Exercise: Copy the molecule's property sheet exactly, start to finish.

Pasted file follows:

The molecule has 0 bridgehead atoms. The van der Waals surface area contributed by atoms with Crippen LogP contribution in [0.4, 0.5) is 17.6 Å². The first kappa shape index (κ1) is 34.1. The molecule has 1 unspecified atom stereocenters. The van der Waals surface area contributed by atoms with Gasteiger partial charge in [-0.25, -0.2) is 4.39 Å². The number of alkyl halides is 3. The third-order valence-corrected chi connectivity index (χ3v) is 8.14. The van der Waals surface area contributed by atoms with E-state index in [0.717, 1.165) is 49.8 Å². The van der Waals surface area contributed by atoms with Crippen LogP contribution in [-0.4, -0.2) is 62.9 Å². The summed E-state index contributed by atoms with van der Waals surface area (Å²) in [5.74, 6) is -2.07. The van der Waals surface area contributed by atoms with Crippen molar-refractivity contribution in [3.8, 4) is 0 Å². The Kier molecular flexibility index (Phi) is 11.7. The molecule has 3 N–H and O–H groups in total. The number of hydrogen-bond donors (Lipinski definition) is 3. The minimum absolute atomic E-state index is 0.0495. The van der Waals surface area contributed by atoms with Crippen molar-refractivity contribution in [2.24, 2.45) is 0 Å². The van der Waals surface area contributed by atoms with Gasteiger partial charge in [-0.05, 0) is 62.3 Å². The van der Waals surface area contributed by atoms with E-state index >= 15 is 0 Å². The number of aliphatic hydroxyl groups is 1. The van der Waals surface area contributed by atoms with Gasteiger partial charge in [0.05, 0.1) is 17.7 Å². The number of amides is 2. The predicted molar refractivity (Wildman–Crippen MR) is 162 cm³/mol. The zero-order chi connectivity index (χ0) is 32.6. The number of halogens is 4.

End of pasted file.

The molecule has 0 bridgehead atoms. The van der Waals surface area contributed by atoms with Crippen LogP contribution in [0.4, 0.5) is 17.6 Å². The first kappa shape index (κ1) is 34.1. The molecule has 1 unspecified atom stereocenters. The van der Waals surface area contributed by atoms with Gasteiger partial charge in [-0.25, -0.2) is 4.39 Å². The number of alkyl halides is 3. The third-order valence-corrected chi connectivity index (χ3v) is 8.14. The van der Waals surface area contributed by atoms with E-state index in [0.717, 1.165) is 49.8 Å². The van der Waals surface area contributed by atoms with Crippen LogP contribution in [-0.4, -0.2) is 62.9 Å². The summed E-state index contributed by atoms with van der Waals surface area (Å²) in [5.74, 6) is -2.07. The van der Waals surface area contributed by atoms with Crippen molar-refractivity contribution in [3.8, 4) is 0 Å². The Kier molecular flexibility index (Phi) is 11.7. The molecule has 3 N–H and O–H groups in total. The number of hydrogen-bond donors (Lipinski definition) is 3. The minimum absolute atomic E-state index is 0.0495. The van der Waals surface area contributed by atoms with Crippen molar-refractivity contribution in [2.24, 2.45) is 0 Å². The van der Waals surface area contributed by atoms with Gasteiger partial charge in [-0.05, 0) is 62.3 Å². The van der Waals surface area contributed by atoms with E-state index >= 15 is 0 Å². The number of aliphatic hydroxyl groups is 1. The van der Waals surface area contributed by atoms with Gasteiger partial charge in [0.05, 0.1) is 17.7 Å². The number of amides is 2. The predicted molar refractivity (Wildman–Crippen MR) is 162 cm³/mol. The zero-order chi connectivity index (χ0) is 32.6. The number of halogens is 4.